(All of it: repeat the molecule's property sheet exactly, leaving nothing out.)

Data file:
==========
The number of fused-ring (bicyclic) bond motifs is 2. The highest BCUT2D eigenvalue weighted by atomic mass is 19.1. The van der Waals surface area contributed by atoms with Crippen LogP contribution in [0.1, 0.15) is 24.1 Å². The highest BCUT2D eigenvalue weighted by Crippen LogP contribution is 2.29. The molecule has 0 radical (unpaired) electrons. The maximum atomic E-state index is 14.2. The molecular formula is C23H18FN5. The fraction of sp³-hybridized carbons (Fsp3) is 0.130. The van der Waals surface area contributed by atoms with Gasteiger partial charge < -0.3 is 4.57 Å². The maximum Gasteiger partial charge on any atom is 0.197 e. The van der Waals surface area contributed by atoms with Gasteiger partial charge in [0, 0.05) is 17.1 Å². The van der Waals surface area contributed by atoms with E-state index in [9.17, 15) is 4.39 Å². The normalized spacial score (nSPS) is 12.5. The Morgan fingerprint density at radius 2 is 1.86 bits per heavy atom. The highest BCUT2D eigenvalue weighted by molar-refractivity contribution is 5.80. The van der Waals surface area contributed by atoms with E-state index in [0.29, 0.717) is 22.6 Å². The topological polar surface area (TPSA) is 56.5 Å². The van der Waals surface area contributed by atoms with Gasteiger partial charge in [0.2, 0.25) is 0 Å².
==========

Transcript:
The number of fused-ring (bicyclic) bond motifs is 2. The highest BCUT2D eigenvalue weighted by atomic mass is 19.1. The van der Waals surface area contributed by atoms with Crippen LogP contribution in [0.1, 0.15) is 24.1 Å². The highest BCUT2D eigenvalue weighted by Crippen LogP contribution is 2.29. The molecule has 0 radical (unpaired) electrons. The maximum atomic E-state index is 14.2. The molecular formula is C23H18FN5. The fraction of sp³-hybridized carbons (Fsp3) is 0.130. The van der Waals surface area contributed by atoms with Gasteiger partial charge < -0.3 is 4.57 Å². The maximum Gasteiger partial charge on any atom is 0.197 e. The van der Waals surface area contributed by atoms with Gasteiger partial charge in [0, 0.05) is 17.1 Å². The van der Waals surface area contributed by atoms with E-state index in [9.17, 15) is 4.39 Å². The normalized spacial score (nSPS) is 12.5. The Morgan fingerprint density at radius 2 is 1.86 bits per heavy atom. The highest BCUT2D eigenvalue weighted by molar-refractivity contribution is 5.80. The van der Waals surface area contributed by atoms with E-state index in [0.29, 0.717) is 22.6 Å². The topological polar surface area (TPSA) is 56.5 Å². The van der Waals surface area contributed by atoms with Gasteiger partial charge in [0.2, 0.25) is 0 Å².